Monday, October 25, 2010

And they lived lonely women, for all eternity.

I don't like Jane Austen. And I've read 4 1/2 of her novels, and only liked one (see below), so I have a right to this opinion. Perhaps I'm lacking in proper breeding, or intelligence, or a heart. Whatever the reason, I don't like her.

And I feel the same for the movies made about her books or about her. Do modern-day women have no better use of their time than to use it swooning over men in ruffles who fall in love with women who aren't even lovable? And, according to Jane Austen, in order to make a truly great story:
  1. If anything drastic is to happen in the plot, it must be raining.
  2. The most honorable, respectable, and noble men must have very, very wicked relatives.
  3. An annoying woman who talks too much is necessary to say uncomfortable things at awkward moments.
  4. Some sort of secret about the hero must be revealed that threatens the heroine's happiness with him!
  5. But all will be cleared up in the end so that the hero comes out even more heroic than before.
  6. The heroine has no wealth, and this is a great conundrum as to whether the hero can love her anyway. Which he either does, or doesn't and therefore is not the hero and the hero swoops in gallantly at the end and the heroine realizes she's loved him all along.
However, I have to confess that I have been watching - and reading - a lot of Jane Austen recently. Yes, I know. I have nothing better to do with my time than swoon over men in ruffles who fall in love with women who aren't even lovable. And I have been doing a lot of swooning, especially over this ruffled man:
Here Mr. Tilney is saying, "I am sarcastic and mocking, but also capable of great emotion and passion. Love me."
I like Northanger Abbey so much because it's funny. The whole novel is basically poking fun at itself. And if any other man had played Mr. Tilney in the movie, I don't know if I would enjoy it so much. I say "enjoy" because watching the movie is an ongoing process for me. Like a remote-control all-you-can-eat buffet of witticisms.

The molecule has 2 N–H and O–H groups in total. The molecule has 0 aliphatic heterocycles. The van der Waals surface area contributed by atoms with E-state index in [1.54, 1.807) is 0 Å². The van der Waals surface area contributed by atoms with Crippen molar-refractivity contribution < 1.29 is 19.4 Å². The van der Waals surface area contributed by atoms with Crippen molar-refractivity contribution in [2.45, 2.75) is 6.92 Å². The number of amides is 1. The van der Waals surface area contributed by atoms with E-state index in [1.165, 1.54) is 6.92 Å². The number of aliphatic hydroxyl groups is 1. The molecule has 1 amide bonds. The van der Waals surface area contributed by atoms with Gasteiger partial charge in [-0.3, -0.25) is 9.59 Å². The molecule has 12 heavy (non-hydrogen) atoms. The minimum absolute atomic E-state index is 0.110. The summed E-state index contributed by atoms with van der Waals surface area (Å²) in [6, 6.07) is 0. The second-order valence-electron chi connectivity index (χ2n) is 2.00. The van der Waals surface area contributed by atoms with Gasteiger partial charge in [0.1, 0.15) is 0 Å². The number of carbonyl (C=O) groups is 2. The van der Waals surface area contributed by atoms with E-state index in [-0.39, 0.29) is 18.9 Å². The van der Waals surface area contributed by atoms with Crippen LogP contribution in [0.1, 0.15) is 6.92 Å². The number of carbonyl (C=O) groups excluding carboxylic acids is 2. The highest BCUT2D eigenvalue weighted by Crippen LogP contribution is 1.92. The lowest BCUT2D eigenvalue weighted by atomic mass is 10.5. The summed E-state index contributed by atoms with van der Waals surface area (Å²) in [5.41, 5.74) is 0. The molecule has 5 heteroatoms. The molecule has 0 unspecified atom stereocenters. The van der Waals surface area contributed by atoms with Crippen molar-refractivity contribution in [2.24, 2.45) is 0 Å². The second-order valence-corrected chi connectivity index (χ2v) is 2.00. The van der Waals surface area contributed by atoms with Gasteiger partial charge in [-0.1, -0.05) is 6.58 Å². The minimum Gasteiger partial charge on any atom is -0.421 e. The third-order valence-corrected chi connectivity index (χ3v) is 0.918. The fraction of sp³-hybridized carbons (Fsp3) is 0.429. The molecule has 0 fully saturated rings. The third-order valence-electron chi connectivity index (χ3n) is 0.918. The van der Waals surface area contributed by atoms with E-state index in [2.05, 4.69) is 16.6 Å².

There are great dangers in watching/reading too much Jane Austen, I've discovered. One (and by "one," I mean single females, like me) will begin to expect reality to follow the rules of Jane Austen, instead of the rules of, well, reality. According to Jane Austen, in my life I should expect:
  1. A man, possibly up to 20 years older than me, will ride 50 miles on horseback to confess his undying love for me even while having no idea if I return his affections.
  2. If I have curls around my face and am seen by candlelight, men will love me without knowing anything about my personality.
  3. Poetic thoughts will be narrated in a British accent while I look at the landscape and heavily sigh. "Life will never be the same, but hopefully my heart will mend. Oh, will I ever see Philip again?" ("Philip" being the name of the argyle sock I can't find. Its mate, Rosalind, is lonely, and my feet are cold.)
I need to stop watching these things because I'm beginning to think like this, and this is bad. If only I had a rich relative or relation to take me under his or her wing to some foreign place for a few months so I could be introduced to good and bad people that will alter my life and fortunes forever.....Is that too much to ask?


Irene said...

1. Older men will come after you on horseback. It happens to me all the time.
2. Why do you think I carry a candle around everywhere I go?
3. Deep sighs, stark landscapes, and poetic thoughts are inextricably interrelated. Plus my socks always come out of hiding when I speak in a British accent.
In sum, you need to stop being so cynical.

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